The average 50-something is mortgage free and enjoying the ‘easy life’ – with two or more holidays a year, a study has revealed.
Researchers who studied the lifestyles of 1,500 adults aged 50 and over found most are relaxed and content.
They are likely to change their car for a new one every five years, take long foreign holidays – and even attend music festivals.
Furthermore it was revealed the ‘easy lifers’ are living fuller and more exciting lives than their parents could ever have dreamed of.
The trend emerged in a report commissioned to mark the release of Billy Connolly’s Route 66 on DVD & Blu-ray this week.
Travel journalist Max Wooldridge said: ”It seems with good planning the bulk of people are in a good financial position to live well and enjoy themselves after working hard for so many decades.
”The over 55s are living more exciting lives than ever before.
”Unlike previous generations they are living their lives to the full and taking advantage of their twilight years to live out their dreams and goals.
”It’s great to think that people’s lives are getting less complicated as they get older and they can really relax and enjoy themselves.
”If you look at everything they do in a year they aren’t just living the life if someone half their age but managing to squeeze more in.”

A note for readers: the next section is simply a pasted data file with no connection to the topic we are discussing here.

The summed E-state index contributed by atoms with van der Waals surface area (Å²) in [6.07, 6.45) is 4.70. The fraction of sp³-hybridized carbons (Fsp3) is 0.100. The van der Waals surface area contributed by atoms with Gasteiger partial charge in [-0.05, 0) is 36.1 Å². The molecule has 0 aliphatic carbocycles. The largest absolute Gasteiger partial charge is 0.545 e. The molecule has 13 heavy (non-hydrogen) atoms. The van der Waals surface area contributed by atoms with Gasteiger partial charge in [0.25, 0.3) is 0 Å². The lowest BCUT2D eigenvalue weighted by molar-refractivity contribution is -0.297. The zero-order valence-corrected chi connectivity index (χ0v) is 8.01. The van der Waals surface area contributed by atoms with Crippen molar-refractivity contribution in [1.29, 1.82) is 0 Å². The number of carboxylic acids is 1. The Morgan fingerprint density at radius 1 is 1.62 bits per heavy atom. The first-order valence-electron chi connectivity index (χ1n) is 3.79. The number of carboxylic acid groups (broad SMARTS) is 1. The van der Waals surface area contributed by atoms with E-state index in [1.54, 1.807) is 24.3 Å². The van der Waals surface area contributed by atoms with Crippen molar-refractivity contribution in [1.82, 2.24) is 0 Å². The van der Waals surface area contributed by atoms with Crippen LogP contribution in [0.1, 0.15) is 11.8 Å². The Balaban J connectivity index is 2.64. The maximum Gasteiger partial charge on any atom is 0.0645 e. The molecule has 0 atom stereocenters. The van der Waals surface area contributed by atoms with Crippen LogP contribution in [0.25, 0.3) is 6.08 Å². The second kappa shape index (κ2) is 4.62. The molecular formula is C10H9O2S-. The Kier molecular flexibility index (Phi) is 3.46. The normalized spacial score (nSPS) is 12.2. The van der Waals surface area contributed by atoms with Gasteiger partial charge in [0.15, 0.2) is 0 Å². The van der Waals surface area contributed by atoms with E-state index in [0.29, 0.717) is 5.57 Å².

The study also found the ‘easy lifers’ are also likely to have modern comforts such as HD cable television and a gym membership.
The survey, conducted yesterday has found the typical 50-something is sitting on a substantial nest egg and has little or nothing left of their mortgage.
They also have an average of £19,572 in savings with nearly a quarter having more than £50,000 in the bank.
One in six have already taken a ‘gap year’ or trip of a lifetime to fulfill their dreams of travelling and 44 per cent are planning to take one in the next couple of years.
The top choice was to travel America with other popular destinations being Australia and Asia.
Two thirds of participants said they are living a ‘rich and exciting’ life.
And it seems the progression is generational with 78 per cent saying they have a better lifestyle than their parents while 85 per cent enjoy a better quality of life than their grandparents.
More than half said they were in a position to treat and spoil their grandchildren and children and nearly three quarters are pursuing more than one new hobby.
The most popular hobbies were golf and swimming.